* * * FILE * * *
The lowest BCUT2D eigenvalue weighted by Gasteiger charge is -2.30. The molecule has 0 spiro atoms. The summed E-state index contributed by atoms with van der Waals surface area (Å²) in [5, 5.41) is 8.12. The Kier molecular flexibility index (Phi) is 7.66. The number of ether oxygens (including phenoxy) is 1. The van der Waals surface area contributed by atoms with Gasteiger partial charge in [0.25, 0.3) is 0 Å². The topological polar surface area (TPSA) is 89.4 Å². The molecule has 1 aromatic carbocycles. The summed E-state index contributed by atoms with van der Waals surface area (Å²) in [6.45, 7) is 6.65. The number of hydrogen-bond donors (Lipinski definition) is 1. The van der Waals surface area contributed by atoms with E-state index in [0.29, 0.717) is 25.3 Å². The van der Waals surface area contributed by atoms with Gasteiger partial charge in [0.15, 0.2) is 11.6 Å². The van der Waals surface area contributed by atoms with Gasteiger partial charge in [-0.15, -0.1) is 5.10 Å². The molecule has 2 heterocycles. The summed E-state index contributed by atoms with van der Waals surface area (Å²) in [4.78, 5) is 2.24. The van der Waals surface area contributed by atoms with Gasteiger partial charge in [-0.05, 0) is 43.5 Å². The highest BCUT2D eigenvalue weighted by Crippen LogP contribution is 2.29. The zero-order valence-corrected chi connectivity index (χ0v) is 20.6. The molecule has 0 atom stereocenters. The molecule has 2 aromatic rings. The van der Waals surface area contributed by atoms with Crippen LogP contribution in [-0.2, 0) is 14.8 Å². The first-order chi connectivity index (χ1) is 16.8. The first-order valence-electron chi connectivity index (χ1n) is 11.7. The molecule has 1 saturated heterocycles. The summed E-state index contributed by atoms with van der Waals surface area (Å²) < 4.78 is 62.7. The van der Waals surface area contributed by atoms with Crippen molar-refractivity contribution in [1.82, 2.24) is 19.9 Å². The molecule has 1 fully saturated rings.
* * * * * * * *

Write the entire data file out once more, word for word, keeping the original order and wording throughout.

The lowest BCUT2D eigenvalue weighted by Gasteiger charge is -2.30. The molecule has 0 spiro atoms. The summed E-state index contributed by atoms with van der Waals surface area (Å²) in [5, 5.41) is 8.12. The Kier molecular flexibility index (Phi) is 7.66. The number of ether oxygens (including phenoxy) is 1. The van der Waals surface area contributed by atoms with Gasteiger partial charge in [0.25, 0.3) is 0 Å². The topological polar surface area (TPSA) is 89.4 Å². The molecule has 1 aromatic carbocycles. The summed E-state index contributed by atoms with van der Waals surface area (Å²) in [6.45, 7) is 6.65. The number of hydrogen-bond donors (Lipinski definition) is 1. The van der Waals surface area contributed by atoms with E-state index in [0.29, 0.717) is 25.3 Å². The van der Waals surface area contributed by atoms with Gasteiger partial charge in [0.15, 0.2) is 11.6 Å². The van der Waals surface area contributed by atoms with Gasteiger partial charge in [-0.15, -0.1) is 5.10 Å². The molecule has 2 heterocycles. The summed E-state index contributed by atoms with van der Waals surface area (Å²) in [4.78, 5) is 2.24. The van der Waals surface area contributed by atoms with Gasteiger partial charge in [-0.05, 0) is 43.5 Å². The highest BCUT2D eigenvalue weighted by Crippen LogP contribution is 2.29. The zero-order valence-corrected chi connectivity index (χ0v) is 20.6. The molecule has 0 atom stereocenters. The molecule has 2 aromatic rings. The van der Waals surface area contributed by atoms with Crippen LogP contribution in [-0.2, 0) is 14.8 Å². The first-order chi connectivity index (χ1) is 16.8. The first-order valence-electron chi connectivity index (χ1n) is 11.7. The molecule has 1 saturated heterocycles. The summed E-state index contributed by atoms with van der Waals surface area (Å²) < 4.78 is 62.7. The van der Waals surface area contributed by atoms with Crippen molar-refractivity contribution in [1.82, 2.24) is 19.9 Å². The molecule has 1 fully saturated rings.